Dimitrios Kambouris / Getty Images

Bangers: "Power," "Jesus Walks," "Run This Town," "You Don't Know My Name" 

Before the VMA Vanguard Video award, before the Grammy rants, before the clothing line and the Yeezys, Kanye West had vision. He was going to make the best music possible while rapping to anyone who would listen. Kanye realized this vision and much more. No one stumbles into a Texas-sized boulder overnight. When he was a Chicago kid producing music for the 8th-grade talent show, Kanye still believed he was the nicest thing since emaciated bread. Passion is what fuels the best.

The favorite game of Kanye critics is to dismiss the music because they dislike the man. But strip away the circus and you're still looking at one of the most creative forces in hip-hop history. Turn off the lights and roll away the red carpet, you're still looking at one of hip-hop's most intriguing minds.

Consider his staggering body of work: shifted the landscape of hip-hop production with The Blueprint; pushed hip-hop toward sped-up soul samples on The College Dropout; followed up with an experimental album that stacked layers of orchestral strings and sprawling instrumentals on top of each other on Late Registration; steered hip-hop toward an obsession with electro on Graduation; returned to his drum machine and changed the game again with the highly Auto-Tuned, highly influential 808s & Heartbreak; continued to push the genre with the grandiose My Beautiful Dark Twisted Fantasy; divorced everything that came before and reinvented his sound again on Yeezus. Everything Kanye touches turns to gold.

Tidbit: Kanye West originally wanted to design video games.

of 25

J. Dilla

J Dilla was a hip-hop superhero. As he lay dying in his hospital bed, Dilla somehow had the vision and inimitable work ethic to create a masterpiece. Donuts. Consider the limitations of his workspace: an MPC, a turntable and a crate of vinyl records. Imagine where his boundless imagination could have turned if he was still alive.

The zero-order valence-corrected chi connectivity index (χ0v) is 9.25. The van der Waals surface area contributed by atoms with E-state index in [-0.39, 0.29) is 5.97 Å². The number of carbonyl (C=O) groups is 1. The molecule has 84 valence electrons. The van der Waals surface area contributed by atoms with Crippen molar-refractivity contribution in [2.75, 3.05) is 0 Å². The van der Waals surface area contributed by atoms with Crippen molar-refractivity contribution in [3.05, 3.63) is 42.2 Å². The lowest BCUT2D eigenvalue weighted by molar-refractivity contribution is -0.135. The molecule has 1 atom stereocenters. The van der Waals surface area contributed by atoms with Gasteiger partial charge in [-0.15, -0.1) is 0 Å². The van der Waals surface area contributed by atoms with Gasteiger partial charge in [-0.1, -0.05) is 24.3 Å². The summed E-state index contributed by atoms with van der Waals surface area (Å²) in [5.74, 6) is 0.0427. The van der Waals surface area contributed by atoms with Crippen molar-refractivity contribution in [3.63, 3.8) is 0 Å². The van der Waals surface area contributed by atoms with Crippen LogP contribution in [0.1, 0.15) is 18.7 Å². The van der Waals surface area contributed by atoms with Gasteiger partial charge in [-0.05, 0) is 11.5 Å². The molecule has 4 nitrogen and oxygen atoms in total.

But this isn't a posthumous lifetime award. It's not a spot reserved for the producer with some mythical heroic quality. Dilla was human. He struggled with the complications of lupus for a long time, occasionally performing in a wheelchair.

Whenever people talk about Dilla in glowing terms, there's a tendency to relegate his work to the background. Yes, this is about the man. By all accounts, Dilla was a convivial and compassionate human being. But this is, ultimately, about the music. Dilla is Top 5 dead or alive because of the music he left behind.

Dilla had the utmost respect for the creative process. No one hip-hop producer has pushed the boundaries of sound the way Dilla did. Listening to Dilla's beats, you can almost hear the story. What if you could speed up a snare? What if you tipped the drum just a tad off kilter? What would happen if you clothed tip of your drumsticks with a thread of toilet paper? The best description of Dilla's distinctive quality I've ever heard comes from one of his most popular students, Questlove. "If you could look at the glass and say it's half-full or half-empty," Questlove told me, "Dilla would find a third way to look at it."

of 25


2017 Governors Ball Music Festival - Day 2
WireImage / Getty Images

Bangers: "C.R.E.A.M.," "Shimmy Shimmy Ya," "All That I Got Is You"

RZA's sound was conceived in the slums of Shaolin. RZA created his early tracks on a Roland 606 stolen by Ol' Dirty Bastard. RZA put it to work, fetching gritty sounds from the drum machine. Members of what would eventually become the Wu-Tang Clan would stop by and test out their in-progress rhymes against RZA's in-progress beats amidst smoke billows. Those early instrumentals and the gripping narratives they inspired created the foundation for the greatest hip-hop group of all time.

The Abbot helped shape the direction of 90s hip-hop. His love of sinister samples and Kung Fu flicks added flair to the bravado of Wu-Tang's early raps. Blessed with a third-eye imagination, RZA successfully quarterbacked a team with incredibly diverse quirks and perspectives.

Tidbit: RZA was largely influenced by Stetsasonic.

of 25

Pete Rock

Pete Rock 'P2' Album Release Concert
WireImage / Getty Images

Bangers: "They Reminisce Over You"

From his early days chopping up samples on the primitive SP-12 to his rise as one half of the 90s duo Pete Rock & CL Smooth, Peter Phillips has always been a sound innovator. Like many of the producers on this list, The Chocolate Boy Wonder started out as a DJ. His point of entry to the music business was Marley Marl's WBLS radio show, In Control with Marley Marl.